EuroIntervention: journal of EuroPCR in collaboration with the Working Group on Interventional Cardiology of the European Society of Cardiology 08/2013; 9(8). DOI:10.4244/EIJV9I8A163 · 3.76 Impact Factor
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    ABSTRACT: BACKGROUND: Globalisation in coronary stent research calls for harmonization of clinical endpoint definitions and event adjudication. Little has been published about the various processes used for event adjudication or their impact on outcome reporting. METHODS AND RESULTS: We performed a validation of the clinical event committee (CEC) adjudication process on 100 suspected events in the RESOLUTE All-comers trial (Resolute-AC). Two experienced Clinical Research Organisations (CRO) that had already extensive internal validation processes in place, participated in the study. After initial adjudication by the primary-CEC, events were cross-adjudicated by an external-CEC using the same definitions. Major discrepancies affecting the primary end point of target-lesion failure (TLF), a composite of cardiac death, target vessel myocardial infarction (TV-MI), or clinically-indicated target-lesion revascularization (CI-TLR), were analysed by an independent oversight committee who provided recommendations for harmonization. Discordant adjudications were reconsidered by the primary CEC. Subsequently, the RAC database was interrogated for cases that based on these recommendations merited re-adjudication and these cases were also re-adjudicated by the primary CEC. Final discrepancies in adjudication of individual components of TLF occurred in 7 out of 100 events in 5 patients. Discrepancies for the (hierarchical) primary endpoint occurred in 5 events (2 cardiac deaths and 3 TV-MI). After application of harmonization recommendations to the overall RAC population (n=2292), the primary CEC adjudicated 3 additional clinical-TLRs and considered 1 TV-MI as no event. CONCLUSIONS: A harmonization process provided a high level of concordance for event adjudication and improved accuracy for final event reporting. These findings suggest it is feasible to pool clinical event outcome data across clinical trials even when different CECs are responsible for event adjudication.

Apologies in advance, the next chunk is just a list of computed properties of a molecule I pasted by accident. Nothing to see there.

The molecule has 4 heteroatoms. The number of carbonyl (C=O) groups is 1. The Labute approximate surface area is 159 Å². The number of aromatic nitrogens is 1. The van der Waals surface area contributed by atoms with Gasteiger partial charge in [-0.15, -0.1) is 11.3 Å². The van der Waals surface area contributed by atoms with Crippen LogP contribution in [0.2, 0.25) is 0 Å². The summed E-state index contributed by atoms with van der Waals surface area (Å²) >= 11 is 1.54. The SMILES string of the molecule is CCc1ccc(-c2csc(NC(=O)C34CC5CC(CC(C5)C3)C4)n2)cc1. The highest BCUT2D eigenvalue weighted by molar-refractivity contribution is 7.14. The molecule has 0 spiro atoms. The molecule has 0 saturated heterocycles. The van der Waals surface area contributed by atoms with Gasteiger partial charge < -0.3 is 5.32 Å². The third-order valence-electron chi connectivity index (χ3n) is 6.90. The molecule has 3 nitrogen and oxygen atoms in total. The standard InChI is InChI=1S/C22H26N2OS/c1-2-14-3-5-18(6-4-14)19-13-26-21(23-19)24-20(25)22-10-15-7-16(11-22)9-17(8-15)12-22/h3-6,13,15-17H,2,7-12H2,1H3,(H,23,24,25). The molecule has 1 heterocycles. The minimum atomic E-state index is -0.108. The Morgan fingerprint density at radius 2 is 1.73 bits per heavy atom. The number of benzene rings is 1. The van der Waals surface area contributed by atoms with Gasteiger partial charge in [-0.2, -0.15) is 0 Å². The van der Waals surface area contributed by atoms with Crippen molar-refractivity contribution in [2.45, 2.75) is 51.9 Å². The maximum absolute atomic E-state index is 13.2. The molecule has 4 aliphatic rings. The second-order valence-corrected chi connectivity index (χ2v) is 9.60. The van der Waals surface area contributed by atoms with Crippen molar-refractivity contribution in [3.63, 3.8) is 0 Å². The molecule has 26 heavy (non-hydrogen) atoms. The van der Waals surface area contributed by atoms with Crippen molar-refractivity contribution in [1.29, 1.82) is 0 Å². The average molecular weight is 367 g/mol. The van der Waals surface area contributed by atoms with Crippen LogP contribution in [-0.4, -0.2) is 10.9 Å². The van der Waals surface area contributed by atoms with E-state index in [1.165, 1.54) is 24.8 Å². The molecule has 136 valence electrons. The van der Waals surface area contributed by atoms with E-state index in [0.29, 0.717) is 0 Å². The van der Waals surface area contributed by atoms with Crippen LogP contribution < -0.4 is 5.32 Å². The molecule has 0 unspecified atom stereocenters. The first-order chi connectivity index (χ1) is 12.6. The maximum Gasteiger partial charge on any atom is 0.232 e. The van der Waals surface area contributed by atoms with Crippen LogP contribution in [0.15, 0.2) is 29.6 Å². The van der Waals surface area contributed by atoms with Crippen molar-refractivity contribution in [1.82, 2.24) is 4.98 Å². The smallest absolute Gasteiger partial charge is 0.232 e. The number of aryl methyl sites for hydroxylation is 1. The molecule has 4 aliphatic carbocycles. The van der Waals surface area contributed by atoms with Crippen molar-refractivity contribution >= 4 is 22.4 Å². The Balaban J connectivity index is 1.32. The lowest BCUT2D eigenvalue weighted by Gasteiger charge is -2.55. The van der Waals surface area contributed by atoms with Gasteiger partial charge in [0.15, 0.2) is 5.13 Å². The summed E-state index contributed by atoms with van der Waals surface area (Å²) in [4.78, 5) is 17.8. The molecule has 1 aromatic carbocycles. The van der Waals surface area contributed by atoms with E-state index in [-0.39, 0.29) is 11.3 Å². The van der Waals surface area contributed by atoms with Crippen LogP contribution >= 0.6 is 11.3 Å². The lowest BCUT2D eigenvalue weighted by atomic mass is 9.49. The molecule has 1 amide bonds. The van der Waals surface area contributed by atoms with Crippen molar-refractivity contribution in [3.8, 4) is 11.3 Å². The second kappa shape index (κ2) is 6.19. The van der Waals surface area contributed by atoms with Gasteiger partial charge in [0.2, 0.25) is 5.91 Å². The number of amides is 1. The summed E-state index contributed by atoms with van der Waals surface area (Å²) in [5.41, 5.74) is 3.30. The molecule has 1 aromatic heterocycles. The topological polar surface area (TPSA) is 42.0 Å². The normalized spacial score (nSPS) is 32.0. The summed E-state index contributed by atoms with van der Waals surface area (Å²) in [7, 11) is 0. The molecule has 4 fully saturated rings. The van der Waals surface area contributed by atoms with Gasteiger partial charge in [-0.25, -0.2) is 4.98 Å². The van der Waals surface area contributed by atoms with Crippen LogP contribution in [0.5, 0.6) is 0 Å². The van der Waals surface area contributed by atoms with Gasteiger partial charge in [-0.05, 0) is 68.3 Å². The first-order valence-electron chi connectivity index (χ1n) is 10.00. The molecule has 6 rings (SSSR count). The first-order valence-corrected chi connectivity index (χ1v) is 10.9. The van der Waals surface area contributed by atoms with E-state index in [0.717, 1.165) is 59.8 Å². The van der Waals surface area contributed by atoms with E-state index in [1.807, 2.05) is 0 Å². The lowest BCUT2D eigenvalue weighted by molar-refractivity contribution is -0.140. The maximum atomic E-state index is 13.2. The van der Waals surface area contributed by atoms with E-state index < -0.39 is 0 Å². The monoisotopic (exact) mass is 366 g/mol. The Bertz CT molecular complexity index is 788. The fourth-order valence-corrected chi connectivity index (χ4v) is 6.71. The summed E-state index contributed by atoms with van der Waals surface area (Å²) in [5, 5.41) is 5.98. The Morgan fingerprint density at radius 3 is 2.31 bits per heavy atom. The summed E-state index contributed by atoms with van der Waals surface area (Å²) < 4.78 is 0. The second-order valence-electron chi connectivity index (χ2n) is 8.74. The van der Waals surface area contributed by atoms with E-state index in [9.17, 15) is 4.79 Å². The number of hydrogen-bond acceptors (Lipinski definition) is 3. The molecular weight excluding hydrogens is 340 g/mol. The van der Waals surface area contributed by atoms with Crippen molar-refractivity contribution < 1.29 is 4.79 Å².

Contemporary clinical trials 09/2012; 34(1):53-59. DOI:10.1016/j.cct.2012.08.012 · 1.99 Impact Factor
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    ABSTRACT: We sought to compare the long-term safety of two devices with different antiproliferative properties: the Endeavor zotarolimus-eluting stent (E-ZES; Medtronic, Inc) and the Cypher sirolimus-eluting stent (C-SES; Cordis, Johnson & Johnson) in a broad group of patients and lesions. Between May 21, 2007 and Dec 22, 2008, we recruited 8791 patients from 36 recruiting countries to participate in this open-label, multicentre, randomised, superiority trial. Eligible patients were those aged 18 years or older undergoing elective, unplanned, or emergency procedures in native coronary arteries. Patients were randomly assigned to either receive E-ZES and C-SES (ratio 1:1). Randomisation was stratified per centre with varying block sizes of four, six, or eight patients, and concealed with a central telephone-based or web-based allocation service. The primary outcome was definite or probable stent thrombosis at 3 years and was analysed by intention to treat. Patients and investigators were aware of treatment assignment. This trial is registered with ClinicalTrials.gov, number NCT00476957. PROTECT randomised 8791 patients, of whom 8709 provided consent to participate and were eligible: 4357 were allocated to the E-ZES group and 4352 patients to the C-SES group. At 3 years, rates of definite or probable stent thrombosis did not differ between groups (1·4% for E-ZES [predicted: 1·5%] vs 1·8% [predicted: 2·5%] for C-SES; hazard ratio [HR] 0·81, 95% CI 0·58-1·14, p=0·22). Dual antiplatelet therapy was used in 8402 (96%) patients at discharge, 7456 (88%) at 1 year, 3041 (37%) at 2 years, and 2364 (30%) at 3 years. No evidence of superiority of E-ZES compared with C-SES in definite or probable stent thrombosis rates was noted at 3 years. Time analysis suggests a difference in definite or probable stent thrombosis between groups is emerging over time, and a longer follow-up is therefore needed given the clinical relevance of stent thrombosis. Medtronic, Inc.
    The Lancet 08/2012; 380(9851):1396-405. DOI:10.1016/S0140-6736(12)61336-1 · 45.22 Impact Factor
  • 1st Edition edited by Informa Healthcare, 08/2012; CRC Press., ISBN: 9781841848532
  • Pascal Vranckx · Eugene McFadden · Roxana Mehran · Donald E Cutlip